Bill would restrict bargaining rights of some public workers

SOME EXEMPTIONS: Alaska measure is similar to Wisconsin's.

March 21, 2011 

JUNEAU-- Collective bargaining rights would be restricted for many Alaska public employees under a bill introduced Monday by a state lawmaker.

Rep. Carl Gatto, R-Palmer, said the bill is similar to one passed recently in Wisconsin and is aimed at keeping the state on sound financial footing. It keeps intact bargaining rights for wages but strips them for such things as health and retirement benefits. The measure exempts police, firefighters and emergency medical technicians, who Gatto says cannot strike.

He likened his bill to the Legislature's doing away with a defined benefits program for workers and replacing it with a defined contribution system. The state is still paying an unfunded liability from the old system, and without the change, "we would've been another $20 billion in the hole," he said. "To get ahead of things is my goal."

Wisconsin's version of the bill sparked protests and it's not clear whether Gatto's bill will gain traction with less than four weeks left in this legislative session. He said he hadn't really discussed it with his colleagues, though he mentioned it to House Democratic Leader Beth Kerttula, who he said wasn't pleased.

Kerttula, in an interview with The Associated Press, said this proposal and others like it around the country don't honor the American worker. In Alaska, she said, a big reason that many work in the public sector for less than they could make in the private sector is the long-term benefits. She said the state already has trouble retaining teachers, police and other public employees.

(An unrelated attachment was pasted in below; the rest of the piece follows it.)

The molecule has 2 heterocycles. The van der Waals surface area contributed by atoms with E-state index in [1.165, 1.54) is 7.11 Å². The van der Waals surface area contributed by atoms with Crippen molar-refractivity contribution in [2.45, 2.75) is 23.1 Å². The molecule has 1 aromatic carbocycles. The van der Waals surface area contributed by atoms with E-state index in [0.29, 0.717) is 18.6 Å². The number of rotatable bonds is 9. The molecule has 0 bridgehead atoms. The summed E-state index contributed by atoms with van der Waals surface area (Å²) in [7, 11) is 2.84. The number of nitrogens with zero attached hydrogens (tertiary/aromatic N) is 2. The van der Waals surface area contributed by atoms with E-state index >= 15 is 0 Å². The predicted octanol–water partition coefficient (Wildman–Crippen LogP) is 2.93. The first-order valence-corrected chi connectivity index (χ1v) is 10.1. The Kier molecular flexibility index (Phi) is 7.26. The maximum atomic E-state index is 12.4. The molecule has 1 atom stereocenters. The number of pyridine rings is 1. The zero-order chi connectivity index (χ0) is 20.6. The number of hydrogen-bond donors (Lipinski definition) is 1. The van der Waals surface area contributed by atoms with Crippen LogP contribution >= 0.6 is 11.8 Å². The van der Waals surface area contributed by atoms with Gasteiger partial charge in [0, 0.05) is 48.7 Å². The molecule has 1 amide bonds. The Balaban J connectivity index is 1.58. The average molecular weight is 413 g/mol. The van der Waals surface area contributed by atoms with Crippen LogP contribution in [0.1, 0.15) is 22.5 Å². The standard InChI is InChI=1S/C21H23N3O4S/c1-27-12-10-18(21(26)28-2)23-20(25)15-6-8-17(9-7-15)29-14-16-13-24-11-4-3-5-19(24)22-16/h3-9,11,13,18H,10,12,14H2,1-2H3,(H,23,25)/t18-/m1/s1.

She said she meant no disrespect to Gatto but called his proposal "rather foolish."

Gov. Sean Parnell hadn't reviewed the bill, his spokeswoman said early Monday afternoon, and couldn't immediately comment. Earlier this month, he told reporters that the state is negotiating with several unions and he is working within the confines of the collective bargaining system, "asking unions to be reasonable, of course, in those negotiations." Cindy Spanyers, legislative liaison for the Alaska Public Employees Association, said collective bargaining is a "fundamental right that's been part of our state's fabric for decades and decades.

"People deserve a voice at work," said Spanyers, whose union represents at least 9,000 workers, including some police officers and firefighters.

Spanyers said it seems like public workers are coming under fire.

"It's just not a healthy dialogue," she said. "We should be talking more about education and job creation."

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